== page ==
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PostPosted: Mon Nov 02, 2009 9:11 am 
Spider Lady
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Joined: Thu Mar 01, 2007 9:23 pm
Posts: 8051
Location: Staffordshire
From Lostcousins

Don't assume it's correct….

There's a common theme that runs through the emails I get from members who are up against a 'brick wall' - in almost every case they've assumed that the information they already have is correct. Of course, when you stop and think you'll realise that if you can't find the answer - then you're almost certainly looking in the wrong place, at the wrong time, or for the wrong name. But often we're so wrapped up in the mystery that we don't stop and look at the problem objectively.

A common assumption is that if an ancestor gives the same birthplace on several censuses, then it must be right. Here's a tip - people are born at a very early age! As a result, many people didn't know where they were born, and simply assumed that the first home they remembered was where they had started life.

On the same theme, many people didn't know their parents' names. Why would they? It's only recently that some children have started to call their parents by name, and even today some parents call each other "mother" and "father" when the children are present. No wonder marriage certificates are so often incorrect.

Here's another one: if you've only known one father, whose name are you going to put on your marriage certificate? That's an easy one to answer, but of course the only father you know isn't necessarily your biological father - a widow with young children had a stark choice: remarry, go to the workhouse, or starve. (It wasn't any better for a widower.)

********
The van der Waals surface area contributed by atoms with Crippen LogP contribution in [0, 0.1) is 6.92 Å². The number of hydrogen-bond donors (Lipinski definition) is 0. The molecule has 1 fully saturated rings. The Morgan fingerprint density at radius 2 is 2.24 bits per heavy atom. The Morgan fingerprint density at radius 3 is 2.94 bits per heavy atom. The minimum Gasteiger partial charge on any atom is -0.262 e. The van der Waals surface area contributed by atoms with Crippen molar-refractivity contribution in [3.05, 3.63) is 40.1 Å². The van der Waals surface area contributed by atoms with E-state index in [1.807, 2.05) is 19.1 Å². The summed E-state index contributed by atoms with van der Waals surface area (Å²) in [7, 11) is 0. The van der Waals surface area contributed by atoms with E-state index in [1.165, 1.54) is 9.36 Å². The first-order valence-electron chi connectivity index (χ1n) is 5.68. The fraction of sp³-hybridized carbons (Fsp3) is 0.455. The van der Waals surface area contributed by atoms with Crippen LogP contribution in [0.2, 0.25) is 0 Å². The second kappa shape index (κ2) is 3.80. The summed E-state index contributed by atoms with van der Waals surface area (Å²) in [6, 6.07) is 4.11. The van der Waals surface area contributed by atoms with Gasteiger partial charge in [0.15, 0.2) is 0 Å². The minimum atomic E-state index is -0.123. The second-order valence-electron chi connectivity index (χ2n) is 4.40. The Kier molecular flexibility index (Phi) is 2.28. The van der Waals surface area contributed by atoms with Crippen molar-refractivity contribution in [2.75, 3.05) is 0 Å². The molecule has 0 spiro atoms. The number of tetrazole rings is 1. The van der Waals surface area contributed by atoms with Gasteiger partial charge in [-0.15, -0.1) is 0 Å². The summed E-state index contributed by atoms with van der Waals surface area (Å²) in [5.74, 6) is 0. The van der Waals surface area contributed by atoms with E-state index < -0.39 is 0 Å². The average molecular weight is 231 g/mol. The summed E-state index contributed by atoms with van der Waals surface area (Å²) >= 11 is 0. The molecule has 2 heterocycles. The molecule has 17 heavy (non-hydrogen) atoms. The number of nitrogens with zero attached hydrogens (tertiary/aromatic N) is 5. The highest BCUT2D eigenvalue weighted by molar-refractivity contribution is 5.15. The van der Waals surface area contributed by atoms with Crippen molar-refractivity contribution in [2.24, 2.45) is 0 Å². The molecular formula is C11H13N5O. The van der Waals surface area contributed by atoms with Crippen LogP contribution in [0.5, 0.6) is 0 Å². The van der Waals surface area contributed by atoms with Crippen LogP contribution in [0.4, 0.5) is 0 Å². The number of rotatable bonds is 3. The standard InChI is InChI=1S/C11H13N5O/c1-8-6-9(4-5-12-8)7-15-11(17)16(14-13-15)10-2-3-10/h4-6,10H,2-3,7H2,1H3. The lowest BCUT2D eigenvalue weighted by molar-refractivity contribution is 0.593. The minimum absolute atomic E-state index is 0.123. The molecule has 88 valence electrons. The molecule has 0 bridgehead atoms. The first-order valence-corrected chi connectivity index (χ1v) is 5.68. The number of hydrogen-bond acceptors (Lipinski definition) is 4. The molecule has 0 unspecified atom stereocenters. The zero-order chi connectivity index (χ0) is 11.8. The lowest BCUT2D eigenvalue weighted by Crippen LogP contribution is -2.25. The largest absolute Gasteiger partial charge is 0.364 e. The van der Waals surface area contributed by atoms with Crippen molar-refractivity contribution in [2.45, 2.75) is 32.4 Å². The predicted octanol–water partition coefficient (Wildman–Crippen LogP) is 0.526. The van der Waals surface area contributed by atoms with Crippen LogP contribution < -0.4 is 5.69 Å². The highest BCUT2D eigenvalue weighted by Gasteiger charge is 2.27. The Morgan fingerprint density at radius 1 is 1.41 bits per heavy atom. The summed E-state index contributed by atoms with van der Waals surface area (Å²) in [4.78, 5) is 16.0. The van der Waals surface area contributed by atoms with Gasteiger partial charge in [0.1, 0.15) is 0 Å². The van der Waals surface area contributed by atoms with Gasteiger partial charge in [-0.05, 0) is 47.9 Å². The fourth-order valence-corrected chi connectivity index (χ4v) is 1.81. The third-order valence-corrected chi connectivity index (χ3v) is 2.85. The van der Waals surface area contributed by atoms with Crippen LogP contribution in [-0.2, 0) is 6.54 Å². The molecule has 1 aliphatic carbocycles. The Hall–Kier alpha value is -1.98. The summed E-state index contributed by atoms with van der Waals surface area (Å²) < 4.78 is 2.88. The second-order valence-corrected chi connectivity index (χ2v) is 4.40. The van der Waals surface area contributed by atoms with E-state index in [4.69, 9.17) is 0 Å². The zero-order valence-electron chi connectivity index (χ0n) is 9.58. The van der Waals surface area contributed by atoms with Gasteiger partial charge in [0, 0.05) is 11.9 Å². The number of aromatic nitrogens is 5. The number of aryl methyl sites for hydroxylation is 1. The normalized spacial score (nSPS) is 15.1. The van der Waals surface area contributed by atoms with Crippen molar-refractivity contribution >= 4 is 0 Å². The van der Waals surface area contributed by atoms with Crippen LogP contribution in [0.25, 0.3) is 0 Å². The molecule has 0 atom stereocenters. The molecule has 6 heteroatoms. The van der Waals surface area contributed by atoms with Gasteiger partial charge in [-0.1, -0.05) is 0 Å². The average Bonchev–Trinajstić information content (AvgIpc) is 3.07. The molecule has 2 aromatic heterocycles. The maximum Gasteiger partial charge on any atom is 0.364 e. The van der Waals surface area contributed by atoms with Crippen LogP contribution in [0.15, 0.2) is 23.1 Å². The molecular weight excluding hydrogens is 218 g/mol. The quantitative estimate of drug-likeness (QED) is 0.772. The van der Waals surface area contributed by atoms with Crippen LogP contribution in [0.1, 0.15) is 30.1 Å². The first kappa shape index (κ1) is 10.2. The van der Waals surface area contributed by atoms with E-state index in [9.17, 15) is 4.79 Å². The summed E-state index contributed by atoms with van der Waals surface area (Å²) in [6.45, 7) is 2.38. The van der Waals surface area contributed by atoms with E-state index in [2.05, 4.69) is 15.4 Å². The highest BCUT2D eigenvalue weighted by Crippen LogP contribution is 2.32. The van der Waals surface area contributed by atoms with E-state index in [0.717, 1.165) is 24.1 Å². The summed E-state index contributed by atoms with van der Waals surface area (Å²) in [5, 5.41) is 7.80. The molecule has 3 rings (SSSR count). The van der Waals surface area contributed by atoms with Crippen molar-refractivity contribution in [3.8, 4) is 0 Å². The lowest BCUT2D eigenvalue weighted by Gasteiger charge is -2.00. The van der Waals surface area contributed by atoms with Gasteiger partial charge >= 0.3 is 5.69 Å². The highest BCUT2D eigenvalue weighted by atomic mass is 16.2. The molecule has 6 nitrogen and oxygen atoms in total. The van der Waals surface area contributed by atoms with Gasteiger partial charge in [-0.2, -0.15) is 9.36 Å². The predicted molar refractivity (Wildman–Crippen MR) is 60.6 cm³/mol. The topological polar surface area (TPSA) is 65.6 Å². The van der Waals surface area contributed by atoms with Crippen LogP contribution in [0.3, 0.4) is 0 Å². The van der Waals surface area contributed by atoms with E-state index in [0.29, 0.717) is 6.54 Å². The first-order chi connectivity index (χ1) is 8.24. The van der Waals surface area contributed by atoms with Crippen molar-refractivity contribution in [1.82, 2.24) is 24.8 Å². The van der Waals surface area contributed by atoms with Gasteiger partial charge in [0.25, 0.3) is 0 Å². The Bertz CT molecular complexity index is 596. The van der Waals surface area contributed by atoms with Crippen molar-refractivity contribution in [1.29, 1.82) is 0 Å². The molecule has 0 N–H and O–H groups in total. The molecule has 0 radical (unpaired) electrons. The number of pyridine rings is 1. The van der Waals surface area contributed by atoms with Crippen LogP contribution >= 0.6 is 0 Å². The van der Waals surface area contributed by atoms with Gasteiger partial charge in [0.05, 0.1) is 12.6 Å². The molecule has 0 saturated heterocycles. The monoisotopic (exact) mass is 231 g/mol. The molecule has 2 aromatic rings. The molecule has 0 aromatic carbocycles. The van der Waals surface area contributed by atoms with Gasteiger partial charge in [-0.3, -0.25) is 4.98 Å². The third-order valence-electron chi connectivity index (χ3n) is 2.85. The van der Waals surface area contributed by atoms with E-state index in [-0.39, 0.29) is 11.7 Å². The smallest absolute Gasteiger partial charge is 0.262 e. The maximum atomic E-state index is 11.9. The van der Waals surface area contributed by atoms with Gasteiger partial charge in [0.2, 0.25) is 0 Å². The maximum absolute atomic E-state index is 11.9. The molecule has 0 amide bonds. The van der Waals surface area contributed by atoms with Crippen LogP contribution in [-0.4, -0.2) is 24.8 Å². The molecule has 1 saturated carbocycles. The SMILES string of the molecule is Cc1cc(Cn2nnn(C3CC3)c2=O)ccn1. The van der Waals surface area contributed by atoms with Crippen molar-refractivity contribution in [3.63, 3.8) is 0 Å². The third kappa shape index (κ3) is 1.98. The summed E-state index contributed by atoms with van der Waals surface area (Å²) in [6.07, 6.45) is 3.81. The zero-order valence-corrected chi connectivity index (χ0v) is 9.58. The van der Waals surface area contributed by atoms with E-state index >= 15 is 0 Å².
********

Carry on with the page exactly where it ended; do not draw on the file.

Excellent advice I think!!

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Mel

Searching for lost relatives? Win the Lottery!


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PostPosted: Mon Nov 02, 2009 10:03 pm 
Sage of Simonstone
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Joined: Sat Oct 13, 2007 12:07 pm
Posts: 1600
Location: Burnley
Very sound advice. I never even looked at my paternal grandmother's tree until about a year ago because my father's cousin had been to Ireland and done a sterling job on it back to the early 1700s. The second generation on it included a quite famous churchman whose life is fairly well documented so when I was in Dublin last year I spent time in the library checking it out. Not only could I not prove the connection, I'm fairly certain I disproved it. So 4 generations got wiped off my tree in one fell swoop until I can start with what I'm sure of and work back again.
I think it was a combination of assumption and wishful thinking on the cousins's part.
Trouble is that tree's all round the family now and everyone else seems happy to accept it. So if you come across a McHale tree with me on it beware!

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